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A Hobby of Helping Others

Hicks believes a life of service is time well spent


By Miriam Smith

 Gloria Hicks

If Gloria Hicks is in the room, you’ll probably join her unofficial fan club by the end of the experience. The petite grandmother of three packs a punch of enthusiasm that radiates through the MD Anderson Cancer Center Board of Visitors, which she joined in 2003.

“I don’t have many millions of dollars, but I’m very high energy,” she says. “I like to put events together, and I like to get the word out about MD Anderson.”

Last year, for example, the Corpus Christi native gathered 5,000 middle school students to watch an IceRays (North American Hockey League) game and hear a smoking prevention message from MD Anderson cancer prevention experts. This year, she hosted a women’s health seminar called Why “XX” Matters.  The event brought doctors from the Laura W. Bush Institute for Women’s Health at Texas Tech University, where she’s on the national advisory board, to present alongside MD Anderson physicians.

Hicks and her husband, Ed, have owned a car dealership in Corpus Christi since 1972, and both continue to work there full time. The two lived across the street from each other as children.

 Click on the image to watch a video about the
MD Anderson smoking prevention event Gloria Hicks organized for middle school students in Corpus Christi.

“I was friends with his mom,” she says. “I’d hang out with her after school because she had air conditioning, and we didn’t.”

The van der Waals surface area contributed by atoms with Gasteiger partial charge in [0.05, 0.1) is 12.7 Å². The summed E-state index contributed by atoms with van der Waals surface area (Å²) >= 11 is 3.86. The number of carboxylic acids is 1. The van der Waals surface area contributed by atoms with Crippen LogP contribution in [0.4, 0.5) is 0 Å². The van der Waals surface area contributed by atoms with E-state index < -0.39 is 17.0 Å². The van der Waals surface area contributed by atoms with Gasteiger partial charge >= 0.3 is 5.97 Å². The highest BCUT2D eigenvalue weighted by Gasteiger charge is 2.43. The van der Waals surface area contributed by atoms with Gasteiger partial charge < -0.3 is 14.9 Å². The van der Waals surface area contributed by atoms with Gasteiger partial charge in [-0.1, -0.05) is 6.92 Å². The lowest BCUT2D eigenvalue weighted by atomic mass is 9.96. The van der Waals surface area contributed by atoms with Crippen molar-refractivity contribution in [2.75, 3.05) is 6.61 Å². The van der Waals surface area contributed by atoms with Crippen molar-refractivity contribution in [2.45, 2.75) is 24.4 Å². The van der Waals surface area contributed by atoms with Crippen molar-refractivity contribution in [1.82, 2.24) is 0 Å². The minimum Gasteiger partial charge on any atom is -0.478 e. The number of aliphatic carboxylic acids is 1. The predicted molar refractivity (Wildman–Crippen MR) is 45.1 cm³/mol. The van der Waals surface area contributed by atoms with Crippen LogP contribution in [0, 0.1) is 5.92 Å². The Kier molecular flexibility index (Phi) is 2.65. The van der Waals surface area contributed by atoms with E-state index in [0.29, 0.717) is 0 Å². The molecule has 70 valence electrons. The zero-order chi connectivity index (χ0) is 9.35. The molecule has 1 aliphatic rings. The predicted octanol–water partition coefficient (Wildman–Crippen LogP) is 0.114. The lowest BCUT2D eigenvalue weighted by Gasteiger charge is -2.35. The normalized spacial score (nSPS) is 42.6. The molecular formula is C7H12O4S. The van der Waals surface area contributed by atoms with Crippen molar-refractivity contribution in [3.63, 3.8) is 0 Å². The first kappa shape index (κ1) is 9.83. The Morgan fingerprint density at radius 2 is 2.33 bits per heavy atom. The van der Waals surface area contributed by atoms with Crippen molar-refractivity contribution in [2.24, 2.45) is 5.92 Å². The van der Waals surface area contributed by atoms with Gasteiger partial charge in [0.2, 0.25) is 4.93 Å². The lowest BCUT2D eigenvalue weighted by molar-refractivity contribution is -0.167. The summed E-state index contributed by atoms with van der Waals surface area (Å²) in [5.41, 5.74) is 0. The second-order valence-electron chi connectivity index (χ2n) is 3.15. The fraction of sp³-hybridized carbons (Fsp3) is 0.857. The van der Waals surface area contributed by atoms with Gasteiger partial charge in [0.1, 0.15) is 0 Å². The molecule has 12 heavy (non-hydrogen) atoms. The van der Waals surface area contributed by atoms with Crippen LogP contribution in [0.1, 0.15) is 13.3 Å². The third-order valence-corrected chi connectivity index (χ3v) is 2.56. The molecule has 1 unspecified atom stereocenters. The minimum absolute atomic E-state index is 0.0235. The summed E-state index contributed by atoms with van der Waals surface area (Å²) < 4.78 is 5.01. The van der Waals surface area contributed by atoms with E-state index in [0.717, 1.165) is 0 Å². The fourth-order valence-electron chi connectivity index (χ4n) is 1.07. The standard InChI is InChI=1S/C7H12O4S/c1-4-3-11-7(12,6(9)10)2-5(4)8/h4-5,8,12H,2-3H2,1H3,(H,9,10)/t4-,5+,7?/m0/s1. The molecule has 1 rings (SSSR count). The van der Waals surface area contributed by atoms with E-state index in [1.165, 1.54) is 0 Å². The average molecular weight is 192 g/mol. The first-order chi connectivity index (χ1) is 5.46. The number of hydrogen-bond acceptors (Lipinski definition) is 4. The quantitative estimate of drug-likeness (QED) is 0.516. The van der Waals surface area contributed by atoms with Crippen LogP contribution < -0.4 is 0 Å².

She says her passion has always been helping children. Fourteen years ago the Hicks’ dealership started a program called Read to Achieve, through which underprivileged elementary school students earn a dollar for every book they read.

In 2009, Corpus Christi Independent School District trustees voted to name an elementary school in a disadvantaged neighborhood after Hicks. She was the only living person in consideration for the honor.

When asked what she likes to do for fun, Hicks says her hobby is helping others. MD Anderson is a lucky recipient of her steadfast dedication, which stems from her father.

“My dad had prostate cancer 50 years ago,” she says. “He went through clinical trials at MD Anderson, and they gave him 13 extra years. MD Anderson’s been pretty special to me since then.”

Hicks supports its mission as a volunteer, spokesperson and donor, something she’s done since 1980.

“It’s such a great institution,” she says. “I have MD Anderson in my will because we’re going to see more and more cancer. I want to save people’s lives.”

Philanthropy in Focus

Programs Hicks has supported over the past 34 years include:

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© 2014 The University of Texas MD Anderson Cancer Center